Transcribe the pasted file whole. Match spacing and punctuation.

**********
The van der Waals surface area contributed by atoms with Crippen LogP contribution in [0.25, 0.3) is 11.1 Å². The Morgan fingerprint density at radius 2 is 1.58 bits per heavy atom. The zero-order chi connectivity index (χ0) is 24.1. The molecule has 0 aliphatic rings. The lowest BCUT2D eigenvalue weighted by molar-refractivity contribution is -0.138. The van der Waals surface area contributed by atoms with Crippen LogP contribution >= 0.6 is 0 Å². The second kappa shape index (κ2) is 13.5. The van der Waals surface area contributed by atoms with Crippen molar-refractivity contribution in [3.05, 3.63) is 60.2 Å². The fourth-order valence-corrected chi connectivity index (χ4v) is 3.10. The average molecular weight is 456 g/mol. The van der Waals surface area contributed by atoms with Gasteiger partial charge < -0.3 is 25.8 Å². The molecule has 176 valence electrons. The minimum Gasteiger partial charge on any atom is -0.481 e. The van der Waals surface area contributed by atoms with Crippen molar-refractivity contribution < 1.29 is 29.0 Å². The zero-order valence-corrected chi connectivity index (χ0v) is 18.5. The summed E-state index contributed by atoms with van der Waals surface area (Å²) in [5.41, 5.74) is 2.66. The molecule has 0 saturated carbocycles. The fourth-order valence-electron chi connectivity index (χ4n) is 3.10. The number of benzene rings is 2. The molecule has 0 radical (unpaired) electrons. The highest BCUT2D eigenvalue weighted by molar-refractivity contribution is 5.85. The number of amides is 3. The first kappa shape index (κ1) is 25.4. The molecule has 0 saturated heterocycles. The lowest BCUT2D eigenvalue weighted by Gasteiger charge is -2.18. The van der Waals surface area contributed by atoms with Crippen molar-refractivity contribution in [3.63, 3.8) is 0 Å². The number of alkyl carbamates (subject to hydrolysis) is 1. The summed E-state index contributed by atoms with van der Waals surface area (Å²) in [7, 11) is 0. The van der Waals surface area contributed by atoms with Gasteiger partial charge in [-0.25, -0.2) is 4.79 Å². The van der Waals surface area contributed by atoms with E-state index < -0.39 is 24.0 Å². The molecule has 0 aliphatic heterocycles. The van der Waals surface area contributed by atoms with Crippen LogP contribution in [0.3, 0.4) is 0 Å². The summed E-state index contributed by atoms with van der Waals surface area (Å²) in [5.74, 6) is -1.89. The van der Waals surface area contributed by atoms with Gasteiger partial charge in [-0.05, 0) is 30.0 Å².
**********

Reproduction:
The van der Waals surface area contributed by atoms with Crippen LogP contribution in [0.25, 0.3) is 11.1 Å². The Morgan fingerprint density at radius 2 is 1.58 bits per heavy atom. The zero-order chi connectivity index (χ0) is 24.1. The molecule has 0 aliphatic rings. The lowest BCUT2D eigenvalue weighted by molar-refractivity contribution is -0.138. The van der Waals surface area contributed by atoms with Crippen LogP contribution >= 0.6 is 0 Å². The second kappa shape index (κ2) is 13.5. The van der Waals surface area contributed by atoms with Crippen molar-refractivity contribution in [3.05, 3.63) is 60.2 Å². The fourth-order valence-corrected chi connectivity index (χ4v) is 3.10. The average molecular weight is 456 g/mol. The van der Waals surface area contributed by atoms with Gasteiger partial charge < -0.3 is 25.8 Å². The molecule has 176 valence electrons. The minimum Gasteiger partial charge on any atom is -0.481 e. The van der Waals surface area contributed by atoms with Crippen molar-refractivity contribution < 1.29 is 29.0 Å². The zero-order valence-corrected chi connectivity index (χ0v) is 18.5. The summed E-state index contributed by atoms with van der Waals surface area (Å²) in [5.41, 5.74) is 2.66. The molecule has 0 saturated carbocycles. The fourth-order valence-electron chi connectivity index (χ4n) is 3.10. The number of benzene rings is 2. The molecule has 0 radical (unpaired) electrons. The highest BCUT2D eigenvalue weighted by molar-refractivity contribution is 5.85. The number of amides is 3. The first kappa shape index (κ1) is 25.4. The molecule has 0 saturated heterocycles. The lowest BCUT2D eigenvalue weighted by Gasteiger charge is -2.18. The van der Waals surface area contributed by atoms with Crippen molar-refractivity contribution in [3.63, 3.8) is 0 Å². The number of alkyl carbamates (subject to hydrolysis) is 1. The summed E-state index contributed by atoms with van der Waals surface area (Å²) in [7, 11) is 0. The van der Waals surface area contributed by atoms with Gasteiger partial charge in [-0.25, -0.2) is 4.79 Å². The van der Waals surface area contributed by atoms with E-state index < -0.39 is 24.0 Å². The molecule has 0 aliphatic heterocycles. The van der Waals surface area contributed by atoms with Crippen LogP contribution in [0.3, 0.4) is 0 Å². The summed E-state index contributed by atoms with van der Waals surface area (Å²) in [5.74, 6) is -1.89. The van der Waals surface area contributed by atoms with Gasteiger partial charge in [-0.05, 0) is 30.0 Å².